Dealing with Pakistan and Afghanistan

Destruction of the World Trade Center on September 11th changed the lives of most Americans. It seems destined also to change the lives of most Pakistanis and Afghanis. Pakistan now finds itself in the middle, being squeezed on the one side by the United States and on the other by the Taliban faction in Afghanistan. No nation would choose to have either the U. S. or the Taliban as its enemy. Unless Pakistan is extremely lucky, it will have both.

I worked in Pakistan as an agricultural advisor during much of the 1960s, trying to help improve the productivity of the immense Indus River irrigation system. My travels took me into the catchment areas in the northernmost reaches of the country and into contact with the tribal groups and clans who are residents of that region. Although I no longer focus on Pakistan, I was not totally surprised to be contacted by a local television producer who was doing a feature story on that country. During the filming I was asked the question: "What is it that Americans just don't 'get' about the situation in Pakistan and Afghanistan?" What follows is what I wish I had said in reply.

Most Americans do not know of, much less understand, the 2500 years of (unsuccessful!) invasions that have taken place in that part of the world. They cannot fathom the roughness of the terrain in the undefined border areas between Pakistan and Afghanistan or the incredible fearlessness and toughness of the people of the region. Very few Americans understand the traditions, rights, and obligations within and among the local clans, many of whom migrate back and forth with the seasons across an invisible border. Nor can they really imagine the extent of poverty, especially in Afghanistan, where life expectancy is still only about 45 years.

At the regional level, most Americans do not understand the depth of the tensions that still exist between India and Pakistan, the continuing problem of Kashmir in that key south-Asia relationship, and the presumed military alliance between Pakistan and the Taliban in continuing scrimmages against India in Kashmir. They further do not understand the problems of governing Pakistan, a country with incredibly divisive regional tendencies, within the aegis of an Islamic Republic.

Finally, American do not grasp how the "on again-off again" nature of U.S.-Pakistan-Afghanistan relationships appears to many people on the other side--people who are literally born with inherited friends and sworn enemies. Within my professional lifetime, U.S. relationships have ranged from genuinely close cooperation, which prevailed during the time of Presidents J. F. Kennedy and Ayub Khan; to more distant cold-war relationships that generally pitted the U.S. and Pakistan against the U.S.S.R. and India; to the widespread American military and economic support given both Afghanistan and Pakistan during the U.S.S.R. invasion of Afghanistan in the late 1970s; to a post Cold War move away from Pakistan and toward India; to the virtual stoppage of all support following the recent atomic tests by both countries. In short, many Americans are ignorant about the culture and history of the region, and many Pakistanis and Afghanis are totally confused about America's loyalty.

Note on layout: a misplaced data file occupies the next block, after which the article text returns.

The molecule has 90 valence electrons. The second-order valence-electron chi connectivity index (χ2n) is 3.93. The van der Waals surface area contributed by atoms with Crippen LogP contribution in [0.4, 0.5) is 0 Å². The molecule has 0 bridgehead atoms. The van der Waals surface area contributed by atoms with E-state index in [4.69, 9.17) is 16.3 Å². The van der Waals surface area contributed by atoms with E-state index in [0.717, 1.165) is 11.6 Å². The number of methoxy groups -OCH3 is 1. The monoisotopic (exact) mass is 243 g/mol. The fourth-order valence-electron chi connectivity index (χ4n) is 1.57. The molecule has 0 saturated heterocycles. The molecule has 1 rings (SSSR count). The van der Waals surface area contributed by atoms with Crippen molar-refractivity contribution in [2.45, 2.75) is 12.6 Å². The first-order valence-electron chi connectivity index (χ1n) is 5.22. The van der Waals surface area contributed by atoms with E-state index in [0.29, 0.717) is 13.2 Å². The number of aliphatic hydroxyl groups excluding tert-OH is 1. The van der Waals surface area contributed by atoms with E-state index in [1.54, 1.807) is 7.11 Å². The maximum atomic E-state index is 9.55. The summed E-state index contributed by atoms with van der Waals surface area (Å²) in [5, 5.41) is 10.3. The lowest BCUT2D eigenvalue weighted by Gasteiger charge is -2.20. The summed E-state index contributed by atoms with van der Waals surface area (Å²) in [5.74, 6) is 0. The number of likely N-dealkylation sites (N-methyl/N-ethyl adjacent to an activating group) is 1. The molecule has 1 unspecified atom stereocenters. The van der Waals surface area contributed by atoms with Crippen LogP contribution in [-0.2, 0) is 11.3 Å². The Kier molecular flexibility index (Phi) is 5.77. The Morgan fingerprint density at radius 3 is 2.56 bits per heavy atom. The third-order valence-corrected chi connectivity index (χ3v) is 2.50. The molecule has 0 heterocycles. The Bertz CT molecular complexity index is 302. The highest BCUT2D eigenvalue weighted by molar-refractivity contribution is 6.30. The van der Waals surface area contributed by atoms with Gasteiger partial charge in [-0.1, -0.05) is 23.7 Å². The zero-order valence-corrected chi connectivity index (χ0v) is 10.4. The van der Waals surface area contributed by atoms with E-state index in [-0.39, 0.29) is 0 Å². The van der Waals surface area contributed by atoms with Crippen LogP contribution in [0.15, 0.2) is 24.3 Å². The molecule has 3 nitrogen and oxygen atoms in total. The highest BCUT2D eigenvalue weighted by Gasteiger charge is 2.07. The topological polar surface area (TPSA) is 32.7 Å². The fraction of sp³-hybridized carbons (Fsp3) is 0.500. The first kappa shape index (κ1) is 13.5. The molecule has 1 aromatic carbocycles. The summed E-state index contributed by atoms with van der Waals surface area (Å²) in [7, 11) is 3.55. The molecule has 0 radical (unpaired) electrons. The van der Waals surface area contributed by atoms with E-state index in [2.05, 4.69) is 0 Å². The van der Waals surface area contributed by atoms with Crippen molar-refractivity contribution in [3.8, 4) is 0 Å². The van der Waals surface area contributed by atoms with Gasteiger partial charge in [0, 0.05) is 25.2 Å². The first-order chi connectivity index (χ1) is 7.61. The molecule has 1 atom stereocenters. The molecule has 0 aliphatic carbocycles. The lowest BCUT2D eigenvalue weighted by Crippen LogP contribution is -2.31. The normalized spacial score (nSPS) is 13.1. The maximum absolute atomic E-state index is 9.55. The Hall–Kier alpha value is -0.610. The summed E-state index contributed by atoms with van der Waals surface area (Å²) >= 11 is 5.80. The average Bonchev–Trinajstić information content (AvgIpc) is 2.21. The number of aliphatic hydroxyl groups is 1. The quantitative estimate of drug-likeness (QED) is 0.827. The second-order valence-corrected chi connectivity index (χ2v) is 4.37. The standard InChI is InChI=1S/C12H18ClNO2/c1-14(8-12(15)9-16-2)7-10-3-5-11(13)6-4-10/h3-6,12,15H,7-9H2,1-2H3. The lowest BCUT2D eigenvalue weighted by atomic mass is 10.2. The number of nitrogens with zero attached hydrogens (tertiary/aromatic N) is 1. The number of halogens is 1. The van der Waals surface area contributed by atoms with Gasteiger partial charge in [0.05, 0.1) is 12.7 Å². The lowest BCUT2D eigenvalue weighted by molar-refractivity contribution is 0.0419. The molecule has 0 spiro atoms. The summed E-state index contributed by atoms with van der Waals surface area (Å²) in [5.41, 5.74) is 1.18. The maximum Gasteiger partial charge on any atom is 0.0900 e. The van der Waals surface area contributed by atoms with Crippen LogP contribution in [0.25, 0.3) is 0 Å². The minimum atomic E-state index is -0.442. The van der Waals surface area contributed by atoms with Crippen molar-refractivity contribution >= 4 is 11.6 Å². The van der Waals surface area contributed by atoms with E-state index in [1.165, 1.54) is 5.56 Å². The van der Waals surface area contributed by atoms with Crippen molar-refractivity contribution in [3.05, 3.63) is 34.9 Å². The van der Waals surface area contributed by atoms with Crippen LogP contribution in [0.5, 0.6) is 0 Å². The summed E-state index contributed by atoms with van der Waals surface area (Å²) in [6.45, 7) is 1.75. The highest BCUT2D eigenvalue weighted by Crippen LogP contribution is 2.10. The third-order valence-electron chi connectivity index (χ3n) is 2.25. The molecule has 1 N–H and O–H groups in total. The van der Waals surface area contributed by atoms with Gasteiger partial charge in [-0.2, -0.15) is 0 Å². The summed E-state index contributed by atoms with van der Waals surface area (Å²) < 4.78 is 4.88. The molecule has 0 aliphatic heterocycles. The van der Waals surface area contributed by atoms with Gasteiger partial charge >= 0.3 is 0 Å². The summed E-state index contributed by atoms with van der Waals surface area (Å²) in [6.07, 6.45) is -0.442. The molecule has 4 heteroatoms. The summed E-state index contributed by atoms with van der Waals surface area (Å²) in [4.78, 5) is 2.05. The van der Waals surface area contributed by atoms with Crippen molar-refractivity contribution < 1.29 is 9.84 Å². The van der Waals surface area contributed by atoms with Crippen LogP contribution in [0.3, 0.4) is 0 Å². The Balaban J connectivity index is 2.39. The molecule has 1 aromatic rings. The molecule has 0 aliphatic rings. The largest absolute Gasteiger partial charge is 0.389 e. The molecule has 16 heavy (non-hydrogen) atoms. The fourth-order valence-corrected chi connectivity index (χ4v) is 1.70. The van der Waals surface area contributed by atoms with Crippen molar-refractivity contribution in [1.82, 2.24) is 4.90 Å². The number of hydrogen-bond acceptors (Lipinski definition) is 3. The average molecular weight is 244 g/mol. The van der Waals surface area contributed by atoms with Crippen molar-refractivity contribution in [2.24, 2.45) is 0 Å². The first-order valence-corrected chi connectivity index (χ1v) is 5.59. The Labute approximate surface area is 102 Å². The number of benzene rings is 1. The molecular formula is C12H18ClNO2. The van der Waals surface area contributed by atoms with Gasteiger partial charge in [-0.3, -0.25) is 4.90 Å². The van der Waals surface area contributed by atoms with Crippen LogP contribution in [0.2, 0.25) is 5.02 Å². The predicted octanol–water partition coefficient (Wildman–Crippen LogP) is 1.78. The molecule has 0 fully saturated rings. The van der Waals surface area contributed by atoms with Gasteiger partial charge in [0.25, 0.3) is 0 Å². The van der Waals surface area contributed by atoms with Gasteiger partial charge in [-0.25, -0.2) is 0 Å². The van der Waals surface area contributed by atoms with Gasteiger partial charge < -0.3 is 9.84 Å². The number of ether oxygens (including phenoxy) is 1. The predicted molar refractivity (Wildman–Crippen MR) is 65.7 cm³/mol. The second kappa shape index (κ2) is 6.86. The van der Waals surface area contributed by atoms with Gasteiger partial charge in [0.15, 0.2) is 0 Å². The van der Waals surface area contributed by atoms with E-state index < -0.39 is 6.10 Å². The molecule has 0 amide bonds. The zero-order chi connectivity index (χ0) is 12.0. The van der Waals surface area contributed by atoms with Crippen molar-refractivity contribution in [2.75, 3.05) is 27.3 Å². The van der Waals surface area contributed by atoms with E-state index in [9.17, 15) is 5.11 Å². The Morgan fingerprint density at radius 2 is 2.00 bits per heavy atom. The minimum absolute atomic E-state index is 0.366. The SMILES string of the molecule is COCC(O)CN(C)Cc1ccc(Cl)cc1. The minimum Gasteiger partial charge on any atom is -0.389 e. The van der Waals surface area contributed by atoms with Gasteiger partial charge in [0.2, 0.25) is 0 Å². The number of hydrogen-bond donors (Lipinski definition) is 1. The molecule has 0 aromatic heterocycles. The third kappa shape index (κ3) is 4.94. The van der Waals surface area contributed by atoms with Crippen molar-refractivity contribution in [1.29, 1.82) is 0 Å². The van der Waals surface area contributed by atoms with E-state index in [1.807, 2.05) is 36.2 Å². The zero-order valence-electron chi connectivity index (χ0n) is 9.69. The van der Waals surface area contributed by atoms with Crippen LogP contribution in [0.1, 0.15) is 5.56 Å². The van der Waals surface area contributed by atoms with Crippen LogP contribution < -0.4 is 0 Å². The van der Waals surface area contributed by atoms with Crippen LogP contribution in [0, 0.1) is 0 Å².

I do not know whether the U.S. and its allies will "invade" this region in search of Osama bin Laden, or if that happens, whether the "war" will be massive or surgical. I hope, however, that the U.S. has distilled several lessons from the region's ancient and modern history.

First, the Afghani people will not be frightened into doing anything. They would not even understand the concept. The tribal customs and obligations with respect to enemies are unbending. The tribesmen are both fearless and patient--ask the British, who were defeated three times over the last two centuries, or the Russians who most recently met a similar fate within the past 20 years. No one should underestimate the Afghani's skills as fighters, especially on their home turf--which is mainly rocks and caves and hills and mountains. The dozens of foreign monuments honoring the dead along the Khyber Pass Road from Peshawar, Pakistan to Kabul, Afghanistan are a grim reminder of just how ferocious the frontier people have been to those whom they regarded as outsiders.

Second, the extreme fundamentalist groups within Islam are a minority that challenge moderate Muslims in the region even more than they challenge outsiders. Nevertheless, the U.S. and its allies will have only the narrowest range of military options against the extremists lest these actions put moderate Muslims into the camp of the fundamentalists.

Third, U.S.-Pakistan relations have never been more delicate than at this moment. By virtue of location, information, and capacity to infiltrate, Pakistan's potential contribution to a "bin Laden solution" cannot be overemphasized. How the U.S. gets Pakistan's cooperation without at the same time pushing the moderates into the welcoming arms of the extremists is a diplomatic, economic, and military problem of unbelievable proportions. Unfortunately, history provides no ready-made answer to this dilemma, and that is what truly worries me - not only for the U.S., but also for moderate Muslims throughout the world.